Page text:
With my busy school schedule and our out of town trip over spring break, it had been a month or two since we had hiked our local birding hotspot - Hull's Grove. With spring well upon us, Karyn and I hiked this morning. What a beautiful day with lots of action in the bird world. First up, in the lower pond was a pair of Pied-billed Grebes. There are my favorite Grebes so I was glad to see them back, although I think they might be responsible for running off the Belted Kingfishers which used to live near these ponds. We watched as a Red-winged Blackbird dove toward the grebe, but the grebe was undeterred.
Further up the trail we checked in on the Great Horned Owl's nest. One adult was in the tree across the valley while we could see one adult and at least one chick inside the hole in the sand cliff. Great Horned Owls have successfully fledged at least 3 chicks per year from this site for the past 4 years, probably longer. It is likely that this is the same pair, reusing the same nest year to year. We saw them mate a few times back in February.
Near the upper pond we discovered a large nest we had not previously discovered. There was something in it, but we could not tell what. Then we saw a beautiful male Cooper's Hawk nearby.
This hawk would later fly to the nest. The two adults took turns flying to a nearby pine tree to gather branches for the nest.
Further down the trail we found the Red-tailed Hawks in their nest. They are using a nest about 50 meters from the nest that has been occupied the lat two years. We look forward to tracking the process of all three of these nests. Oh, did I forget to mention the Kestrel nests? We didn't see any action there, but there were plenty of Kestrel's around. One was chasing a Red-tailed Hawk at one point.
My spouse, knowing my geekish nature oh too well, bought me a Oregon Scientific handlebar/helmet cam for my birthday. After a few test runs to and from school last week, mainly filming the asphalt in front of the bike, it was time for a real test on the trails. Sunday morning, before attending family functions, Karyn and I hit the trails on our mountain tandem. This video includes three of the downhill section of a popular Boise foothills trail known as Corrals or the Satellite trail. The first is a short single track section near the start of the trail.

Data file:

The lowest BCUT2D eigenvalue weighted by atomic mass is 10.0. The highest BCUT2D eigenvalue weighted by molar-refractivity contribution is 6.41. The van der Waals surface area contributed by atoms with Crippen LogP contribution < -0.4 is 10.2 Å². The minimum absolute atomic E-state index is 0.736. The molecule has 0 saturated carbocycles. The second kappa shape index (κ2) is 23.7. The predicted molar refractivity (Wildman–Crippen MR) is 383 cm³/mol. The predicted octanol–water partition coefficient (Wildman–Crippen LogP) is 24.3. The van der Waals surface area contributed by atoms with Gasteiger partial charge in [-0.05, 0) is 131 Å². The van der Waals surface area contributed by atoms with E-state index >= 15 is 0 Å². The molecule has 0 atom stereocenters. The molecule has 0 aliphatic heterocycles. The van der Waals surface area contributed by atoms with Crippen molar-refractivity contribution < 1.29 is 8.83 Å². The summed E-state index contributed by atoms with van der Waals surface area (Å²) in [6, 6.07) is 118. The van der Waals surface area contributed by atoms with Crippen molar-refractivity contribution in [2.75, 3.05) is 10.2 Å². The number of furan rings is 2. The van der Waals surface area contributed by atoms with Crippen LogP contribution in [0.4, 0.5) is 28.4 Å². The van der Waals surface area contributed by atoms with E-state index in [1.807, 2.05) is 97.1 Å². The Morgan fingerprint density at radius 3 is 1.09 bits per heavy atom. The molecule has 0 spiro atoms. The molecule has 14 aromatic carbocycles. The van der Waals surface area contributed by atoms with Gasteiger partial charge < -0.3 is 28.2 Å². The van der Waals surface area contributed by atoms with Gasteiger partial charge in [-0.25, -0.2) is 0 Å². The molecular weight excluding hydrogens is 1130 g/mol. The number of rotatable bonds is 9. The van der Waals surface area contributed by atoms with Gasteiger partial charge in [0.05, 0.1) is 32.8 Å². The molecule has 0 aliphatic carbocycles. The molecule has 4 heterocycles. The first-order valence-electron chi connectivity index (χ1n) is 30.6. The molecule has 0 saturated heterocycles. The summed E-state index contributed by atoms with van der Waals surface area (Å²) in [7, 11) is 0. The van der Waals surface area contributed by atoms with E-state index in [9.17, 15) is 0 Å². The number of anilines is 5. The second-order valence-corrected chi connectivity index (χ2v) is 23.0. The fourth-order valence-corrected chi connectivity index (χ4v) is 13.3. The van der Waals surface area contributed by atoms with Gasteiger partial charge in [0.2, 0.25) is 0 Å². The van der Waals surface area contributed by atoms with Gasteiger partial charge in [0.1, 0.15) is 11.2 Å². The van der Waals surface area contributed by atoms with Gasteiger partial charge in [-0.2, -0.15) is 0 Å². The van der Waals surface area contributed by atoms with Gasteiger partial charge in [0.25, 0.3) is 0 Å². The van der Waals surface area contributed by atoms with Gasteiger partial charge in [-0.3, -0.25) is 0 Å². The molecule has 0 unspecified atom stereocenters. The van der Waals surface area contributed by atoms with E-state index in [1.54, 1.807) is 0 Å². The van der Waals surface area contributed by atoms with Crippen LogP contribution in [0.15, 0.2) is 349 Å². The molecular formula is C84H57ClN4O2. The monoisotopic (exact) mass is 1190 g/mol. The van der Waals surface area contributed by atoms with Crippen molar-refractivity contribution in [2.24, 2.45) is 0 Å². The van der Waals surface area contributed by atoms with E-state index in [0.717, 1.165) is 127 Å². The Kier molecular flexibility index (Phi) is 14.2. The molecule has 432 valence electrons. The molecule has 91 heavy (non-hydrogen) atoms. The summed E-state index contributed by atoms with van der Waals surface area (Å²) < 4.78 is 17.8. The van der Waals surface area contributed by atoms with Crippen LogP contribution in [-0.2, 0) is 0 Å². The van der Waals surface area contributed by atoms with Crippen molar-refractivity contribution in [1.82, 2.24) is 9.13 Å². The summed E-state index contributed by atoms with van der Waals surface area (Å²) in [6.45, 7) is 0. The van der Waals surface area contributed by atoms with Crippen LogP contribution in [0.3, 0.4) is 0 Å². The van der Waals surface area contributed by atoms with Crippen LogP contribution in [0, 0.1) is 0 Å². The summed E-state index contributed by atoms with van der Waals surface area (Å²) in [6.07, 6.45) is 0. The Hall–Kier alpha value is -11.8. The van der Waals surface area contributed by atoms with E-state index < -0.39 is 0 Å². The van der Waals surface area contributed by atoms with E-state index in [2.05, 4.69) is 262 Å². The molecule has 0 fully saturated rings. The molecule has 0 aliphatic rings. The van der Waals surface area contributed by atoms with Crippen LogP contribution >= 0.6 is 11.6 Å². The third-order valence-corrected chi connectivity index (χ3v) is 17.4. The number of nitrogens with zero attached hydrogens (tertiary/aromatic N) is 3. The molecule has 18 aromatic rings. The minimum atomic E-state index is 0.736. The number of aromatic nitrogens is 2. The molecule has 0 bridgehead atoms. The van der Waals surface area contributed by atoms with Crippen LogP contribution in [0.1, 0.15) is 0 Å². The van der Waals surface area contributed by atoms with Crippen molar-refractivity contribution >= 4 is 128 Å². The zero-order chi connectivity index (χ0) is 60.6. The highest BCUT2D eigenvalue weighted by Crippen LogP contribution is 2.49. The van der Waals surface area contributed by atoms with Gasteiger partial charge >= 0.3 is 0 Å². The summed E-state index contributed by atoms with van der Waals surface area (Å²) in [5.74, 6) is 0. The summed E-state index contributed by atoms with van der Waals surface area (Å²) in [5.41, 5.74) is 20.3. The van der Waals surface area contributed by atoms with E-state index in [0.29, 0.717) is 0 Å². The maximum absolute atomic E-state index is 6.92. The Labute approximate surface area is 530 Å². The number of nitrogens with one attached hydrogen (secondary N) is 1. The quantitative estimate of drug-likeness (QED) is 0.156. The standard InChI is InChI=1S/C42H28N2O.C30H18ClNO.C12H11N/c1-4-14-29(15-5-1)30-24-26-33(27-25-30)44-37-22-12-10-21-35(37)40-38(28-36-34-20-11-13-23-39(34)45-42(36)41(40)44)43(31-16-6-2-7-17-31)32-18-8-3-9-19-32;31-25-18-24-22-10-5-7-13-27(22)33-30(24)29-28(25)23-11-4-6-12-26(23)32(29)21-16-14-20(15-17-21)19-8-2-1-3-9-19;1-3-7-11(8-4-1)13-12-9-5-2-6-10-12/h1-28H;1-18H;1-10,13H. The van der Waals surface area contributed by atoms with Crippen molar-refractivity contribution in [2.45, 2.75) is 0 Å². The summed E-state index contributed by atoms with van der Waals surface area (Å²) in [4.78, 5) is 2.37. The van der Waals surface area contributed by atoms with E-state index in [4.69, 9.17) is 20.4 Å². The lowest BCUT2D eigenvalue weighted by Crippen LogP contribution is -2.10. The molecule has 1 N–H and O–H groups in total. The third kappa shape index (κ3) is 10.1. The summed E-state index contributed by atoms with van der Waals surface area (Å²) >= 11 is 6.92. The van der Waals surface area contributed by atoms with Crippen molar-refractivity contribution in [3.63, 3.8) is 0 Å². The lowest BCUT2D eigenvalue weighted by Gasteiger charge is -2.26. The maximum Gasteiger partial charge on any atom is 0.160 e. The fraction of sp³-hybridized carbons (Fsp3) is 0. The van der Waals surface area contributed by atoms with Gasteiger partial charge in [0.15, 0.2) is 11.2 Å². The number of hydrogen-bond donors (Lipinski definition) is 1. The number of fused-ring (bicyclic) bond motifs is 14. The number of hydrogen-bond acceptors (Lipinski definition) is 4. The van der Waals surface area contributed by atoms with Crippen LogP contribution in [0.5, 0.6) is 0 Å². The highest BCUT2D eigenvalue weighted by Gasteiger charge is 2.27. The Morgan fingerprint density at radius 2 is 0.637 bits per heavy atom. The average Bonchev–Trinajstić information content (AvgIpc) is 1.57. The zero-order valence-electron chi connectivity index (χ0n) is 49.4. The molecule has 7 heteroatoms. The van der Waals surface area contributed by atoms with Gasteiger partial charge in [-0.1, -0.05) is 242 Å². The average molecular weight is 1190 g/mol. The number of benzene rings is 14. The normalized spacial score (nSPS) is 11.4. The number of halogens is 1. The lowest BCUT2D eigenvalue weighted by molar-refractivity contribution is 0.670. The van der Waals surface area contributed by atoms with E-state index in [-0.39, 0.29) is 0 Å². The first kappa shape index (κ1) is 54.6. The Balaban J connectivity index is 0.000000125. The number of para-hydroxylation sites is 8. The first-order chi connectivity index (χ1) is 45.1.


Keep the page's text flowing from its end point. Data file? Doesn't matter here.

The second is the drop from the high point most of the way to eighth street.
The last is the drop from the place known as the motorcycle parking lot back down to Boise. Some of the flatter sections were edited out.
The video was taken with the camera mounted to the handlebars of the bike. The camera comes with an attachment for a helmet mount as well, but I still need some adjustment on that one. The last test produced video of the road in front of me. I will have to mount it further back.
Last night Karyn and I attended a spectacular event. Jane Goodall visited Boise for a fundraiser for the Boise Zoo. Not willing to pay the $500 for the zoo event, we instead attended her evening talk at the Qwest arena. It was a very special presentation.
I was quite surprised to see a near capacity event. When we arrived there was a long line of people buying tickets. Who knew that there were so many people in Boise interested in science and conservation!
After a brief introduction by the mayor, the director of Zoo Boise took the stage. He highlighted the results of a program which was invented in Boise. A $0.35 charge on all Boise Zoo admissions which goes directly into a conservation fund. A fund to protect animals and habitat in the wild which are represented in the zoo. The program has been replicated across the country by other zoos generating millions of dollars in conservation funds. What a great program.
It was then time for the main event. The near capacity crowd welcomed Jane to the stage with a long standing ovation. Having already read her book Reason for Hope: A Spiritual Journey, I was familiar with her life story and the impact she has had on science, our understanding of animal behavior, and our definition of the human species. It is still remarkable to hear her tell the story first hand. Her interest in science as a kid, her challenges to fulfill her dreams without any money, her challenges against the scientific establishment when she didn't have a degree and was a woman, and lastly her challenges against the long standing belief of the definition of man. Her impact on the world is truly remarkable. What an inspiration.
One of the areas that she discussed dealt with human nature or more appropriately animal nature. One of the important discoveries in the study of chimpanzees is their deep compassion balanced with their tendency for violence. If chimpanzees use violence in many of the same circumstances as humans, then it is likely our common ancestor behaved this way as well, or we evolved this ability through convergent evolution. If our common ancestor had it then violence is in our nature. But so is compassion and intellect. We have the ability to analyze ramifications and options, we have the ability to choose peace. What a message!
The later parts of the talk was focused on the challenges facing wildlife in the world. Things we generally know, but she has such an eloquent way of painting a picture for the audience. It was very moving. Lastly, she discussed her reasons for hope, why it may be too late for some species, but it is not too late for the planet. How our intellect made us the most dominant organism on the planet, but can also help save it. How the human spirit has brought us through difficult times. I highly recommend attending this event if her tour comes to your area and I strongly endorse her book.